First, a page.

Bad Weather Policy (Employer Tips)

Bad Weather Policy


Extreme weather conditions can be hugely disruptive to business operations, if employees are snowed in at home, while others arrive several hours late due to travel disruption.

Living in the UK, with its unpredictable and varied climate, it makes sense for employers to have a bad weather policy. This will help to minimise operational impact by setting out the rules and expectations on the employer and employee in the event of adverse weather conditions.

Duty of care

Employers have a duty of care to their employees and a potential liability may exist if employees are pressurised into travelling when conditions are dangerous.

As well as their own judgement, employers should also follow any advice from the government or relevant authorities.

If the official guidance is that people should stay at home unless their journey is absolutely essential, then potentially you may not want to put too much pressure on people to come into the workplace.

A pragmatic approach

Adopt a common sense and balanced approach between encouraging employees to make all reasonable efforts to get to work, and forcing them into a situation where they feel they have no alternative but to travel to work or risk facing possible disciplinary action.

Provide your employees with as much information as possible about weather conditions and travel disruptions and be flexible. Consider allowing staff who are struggling to get into work to work from home.

Also consider flexibility regarding working hours, by accommodating the difficulties people will have with their daily commute, by allowing staff to start work late or leave early.

If your employees are required to drive as part of their duties, consider allowing them to undertake alternative work. Employers will want to avoid employees being involved in an accident when driving in dangerous conditions, to avoid injury and the employer being held liable.

Compromises in times such as this such as working from home, emergency leave or simply making the time up should be considered to lessen the impact on your business.

While workers are now well established for home working following periods of lockdown, employers should still ensure they are up to date with their business continuity plan and IT systems to support remote working in the event of adverse weather.

Can employers dock pay?

There is no automatic right for an employee to be paid for working time they have missed because of bad weather.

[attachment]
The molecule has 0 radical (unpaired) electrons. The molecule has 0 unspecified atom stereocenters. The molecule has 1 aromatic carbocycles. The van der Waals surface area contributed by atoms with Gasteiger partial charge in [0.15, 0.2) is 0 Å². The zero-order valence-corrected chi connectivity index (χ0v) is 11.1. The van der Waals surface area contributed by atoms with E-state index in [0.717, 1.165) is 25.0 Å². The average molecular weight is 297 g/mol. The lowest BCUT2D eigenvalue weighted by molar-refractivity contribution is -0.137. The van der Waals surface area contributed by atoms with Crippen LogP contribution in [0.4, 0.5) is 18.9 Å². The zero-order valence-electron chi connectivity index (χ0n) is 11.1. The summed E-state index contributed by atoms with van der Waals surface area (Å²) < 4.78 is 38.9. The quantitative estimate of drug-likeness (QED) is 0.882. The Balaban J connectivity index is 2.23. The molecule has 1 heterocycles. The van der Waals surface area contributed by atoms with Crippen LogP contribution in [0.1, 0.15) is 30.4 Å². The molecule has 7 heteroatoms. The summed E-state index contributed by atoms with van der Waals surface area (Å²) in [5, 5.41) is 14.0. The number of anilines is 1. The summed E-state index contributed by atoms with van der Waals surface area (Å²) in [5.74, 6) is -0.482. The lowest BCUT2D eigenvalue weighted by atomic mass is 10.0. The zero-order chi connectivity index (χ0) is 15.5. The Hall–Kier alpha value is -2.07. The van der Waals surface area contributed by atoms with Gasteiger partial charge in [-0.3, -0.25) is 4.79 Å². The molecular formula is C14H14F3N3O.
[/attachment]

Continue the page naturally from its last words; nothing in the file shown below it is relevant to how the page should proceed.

However, if employer-provided transport is cancelled because of bad weather, and an employee was otherwise ready, willing and available to work, they should be paid for any working time they have missed.

Employers should proceed with caution when making deductions from wages.

A deduction from pay in most instances will be unauthorised unless the contract of employment provides for a deduction.

Even where the contract permits the deduction in these specific circumstances, the employer will need to weigh up how this will be received by employees and the impact this will have on morale. Employers should ask themselves the following questions:

  • Has the employee made all appropriate efforts to attend work?
  • Would it be possible for the employee to perform all or some of their duties from home
  • Has a consistent approach been adopted between different employees?

Depending on the circumstances, employers may make discretionary, informal pay arrangements.

Can I make my employees take emergency time off as holiday?

Requiring employees to use part of their holiday entitlement is a less draconian option for employers and most probably a safer option, as unpaid leave is effectively the same as a deduction from pay.

However, it is questionable whether an employer has a right to force the use of holiday entitlement at short notice.

Dependents leave

Another consideration is that employees have a statutory right to unpaid time off work to care for dependents.

For example, if schools and nurseries close, many employees may find they need to deal with emergency caring responsibilities.

Employees are entitled to a “reasonable” amount of unpaid time off work to take “necessary action” to deal with situations affecting their dependants.